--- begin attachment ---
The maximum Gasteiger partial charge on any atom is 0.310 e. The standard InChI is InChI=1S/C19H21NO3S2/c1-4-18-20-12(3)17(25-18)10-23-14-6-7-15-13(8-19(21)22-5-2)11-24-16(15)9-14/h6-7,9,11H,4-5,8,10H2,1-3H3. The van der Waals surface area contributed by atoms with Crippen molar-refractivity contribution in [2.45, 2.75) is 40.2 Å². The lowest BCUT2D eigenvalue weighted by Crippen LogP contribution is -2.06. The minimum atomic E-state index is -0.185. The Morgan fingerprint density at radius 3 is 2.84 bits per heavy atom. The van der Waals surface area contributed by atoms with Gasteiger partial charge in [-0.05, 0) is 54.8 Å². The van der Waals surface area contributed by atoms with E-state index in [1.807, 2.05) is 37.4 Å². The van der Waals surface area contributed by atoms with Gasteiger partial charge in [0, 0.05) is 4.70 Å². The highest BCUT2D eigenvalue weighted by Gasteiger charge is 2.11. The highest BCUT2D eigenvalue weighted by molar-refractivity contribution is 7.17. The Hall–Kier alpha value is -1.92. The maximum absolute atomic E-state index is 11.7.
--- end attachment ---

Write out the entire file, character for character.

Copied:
The maximum Gasteiger partial charge on any atom is 0.310 e. The standard InChI is InChI=1S/C19H21NO3S2/c1-4-18-20-12(3)17(25-18)10-23-14-6-7-15-13(8-19(21)22-5-2)11-24-16(15)9-14/h6-7,9,11H,4-5,8,10H2,1-3H3. The van der Waals surface area contributed by atoms with Crippen molar-refractivity contribution in [2.45, 2.75) is 40.2 Å². The lowest BCUT2D eigenvalue weighted by Crippen LogP contribution is -2.06. The minimum atomic E-state index is -0.185. The Morgan fingerprint density at radius 3 is 2.84 bits per heavy atom. The van der Waals surface area contributed by atoms with Gasteiger partial charge in [-0.05, 0) is 54.8 Å². The van der Waals surface area contributed by atoms with E-state index in [1.807, 2.05) is 37.4 Å². The van der Waals surface area contributed by atoms with Gasteiger partial charge in [0, 0.05) is 4.70 Å². The highest BCUT2D eigenvalue weighted by Gasteiger charge is 2.11. The highest BCUT2D eigenvalue weighted by molar-refractivity contribution is 7.17. The Hall–Kier alpha value is -1.92. The maximum absolute atomic E-state index is 11.7.